- American Physical Society Sites
- Meetings & Events
- Policy & Advocacy
- Careers In Physics
- About APS
- Become a Member
Jeremy Bernstein closes his November 2013 Back Page article “Learning to Love the Bomb” with the sentence, “Perhaps there should be one more explosion in the desert of Nevada to remind us.” This reminded me that the late Harold Agnew, former director of Los Alamos, made a similar suggestion. He suggested, I believe, that when the Limited Test Ban banning nuclear tests in the atmosphere and elsewhere went into effect, an H-bomb should be detonated every year over the Pacific and all the world’s heads of governments should be invited to watch it, for the same reason Bernstein gives, “to remind us.”
The naming of Nobel Prize winners always raises the specter of those who may have also contributed but who were not included in the award. This year’s physics prize is no exception (APS News, November 2013).
This year’s winners, François Englert and Peter Higgs, developed the theoretical mechanism for the origin of mass of subatomic particles. Others that proposed what is now known as the Higgs field were the late Robert Brout, Carl Hagen, Gerald Guralnik, and Tom Kibble.
The prize is not awarded posthumously and may not be shared among more than three people. These criteria may explain why Brout, longtime collaborator of Englert, was not included and thus why only two were awarded the Prize.
The recent passing of Kenneth Wilson (Physics Today, November 2013, page 65) reminds us of a similar case regarding the 1982 Noble Prize in Physics awarded to Wilson for the development of the renormalization group as applied to critical points and phase transitions. The names of Michael Fisher, Leo Kadanoff, and Benjamin Widom come to mind as possible contributors. Surely, the three-person criterion may have been used in this case.
No doubt, there are many more cases of contention. However, a case that stands out is that of Raymond Vahan Damadian, an American medical practitioner and inventor of the first magnetic resonance scanning machine. Damadian was the first to perform a full body scan of a human being in 1977 to diagnose cancer. Damadian has received a multitude of awards for his discoveries. In 2003, the Nobel Prize in Physiology or Medicine was awarded jointly to Paul C. Lauterbur and Peter Mansfield for their discoveries concerning magnetic resonance imaging. Surely, there was room here for a third winner.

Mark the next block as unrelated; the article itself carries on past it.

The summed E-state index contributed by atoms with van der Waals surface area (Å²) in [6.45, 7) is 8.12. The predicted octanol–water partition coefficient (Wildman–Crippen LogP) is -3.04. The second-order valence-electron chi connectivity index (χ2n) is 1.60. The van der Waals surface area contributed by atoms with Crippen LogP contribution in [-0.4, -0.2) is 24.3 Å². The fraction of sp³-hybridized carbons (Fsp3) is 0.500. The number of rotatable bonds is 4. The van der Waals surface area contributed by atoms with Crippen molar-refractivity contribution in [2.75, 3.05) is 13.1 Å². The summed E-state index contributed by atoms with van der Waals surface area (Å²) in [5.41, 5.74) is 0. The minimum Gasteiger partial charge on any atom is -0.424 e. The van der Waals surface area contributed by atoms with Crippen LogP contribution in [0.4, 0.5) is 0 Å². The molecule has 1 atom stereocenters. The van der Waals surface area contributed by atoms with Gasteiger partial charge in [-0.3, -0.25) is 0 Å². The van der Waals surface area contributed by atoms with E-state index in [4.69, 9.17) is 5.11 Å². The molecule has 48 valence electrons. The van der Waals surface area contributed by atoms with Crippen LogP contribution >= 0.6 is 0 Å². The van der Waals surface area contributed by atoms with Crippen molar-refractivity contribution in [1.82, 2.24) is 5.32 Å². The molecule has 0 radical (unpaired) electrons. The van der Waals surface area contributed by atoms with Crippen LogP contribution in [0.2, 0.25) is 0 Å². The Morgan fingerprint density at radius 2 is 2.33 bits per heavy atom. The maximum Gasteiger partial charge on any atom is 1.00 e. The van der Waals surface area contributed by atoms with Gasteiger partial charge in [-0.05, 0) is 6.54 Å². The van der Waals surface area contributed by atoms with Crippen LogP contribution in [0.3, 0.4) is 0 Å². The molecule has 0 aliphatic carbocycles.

Wilmington, North Carolina
I read with great interest the article in APS News, December 2013, about women and Noble Prizes. One person who should have been mentioned is Isabella Karle, a chemist at the Naval Research Laboratory. I have spent a career at NRL, although in a very different field, and had one or two interactions with her. She was a very impressive individual. Her husband, Jerome, also at NRL did win the Nobel Prize for his development of the “direct method” of analyzing X-ray diffraction to determine molecular structure. His work was theoretical, but Isabella was the principal experimentalist that made it all real. There is a web story about her in the online platform, Narratively.
Allendale, New Jersey
In “Doing Science ‘Online’ (Letters, APS News, November 2013) David Lide credits the telegraph with the first “digital” communication. Unfortunately, the only thing digital about the telegraph is that it is operated by the fingers (digits) as defined by the Oxford Dictionary:
Digital (adjective): 1. (of signals or data) expressed as series of the digits 0 and 1, typically represented by values of a physical quantity such as voltage or magnetic polarization. Often contrasted with analog. Relating to, using, or storing data or information in the form of digital signals: digital TV. A digital recording involving or relating to the use of computer technology: the digital revolution. 2. (of a clock or watch) showing the time by means of displayed digits rather than hands or a pointer. 3. of or relating to a finger or fingers.
The telegraph is a form of analogue communication as defined by Oxford and other dictionaries. Lord Rayleigh may have communicated and collaborated using the telegraph, but he did not live to see the “Digital Age” in which we are now embedded. Even the ciphers, such as Morse Code, are analogue communications. As defined in the Oxford Dictionary:
Analogue (adjective): relating to or using signals or information represented by a continuously variable physical quantity such as spatial position, voltage, etc.: analogue signals the information on a gramophone record is analogue. Often contrasted with digital (sense 1). (of a clock or watch) showing the time by means of hands or a pointer rather than displayed digits.
If the telegraph were true digital communication, I seriously doubt that Rayleigh would have been the first to use it as such.
My doctoral research advisor frequently resorted to the Oxford and other dictionaries for clarification. Spelling and grammar checks often do not spot such word misuse. This is another differentiation that is basic to understanding the physical world today.
Victor S. Alpher
©1995 - 2020, AMERICAN PHYSICAL SOCIETY
APS encourages the redistribution of the materials included in this newspaper provided that attribution to the source is noted and the materials are not truncated or changed.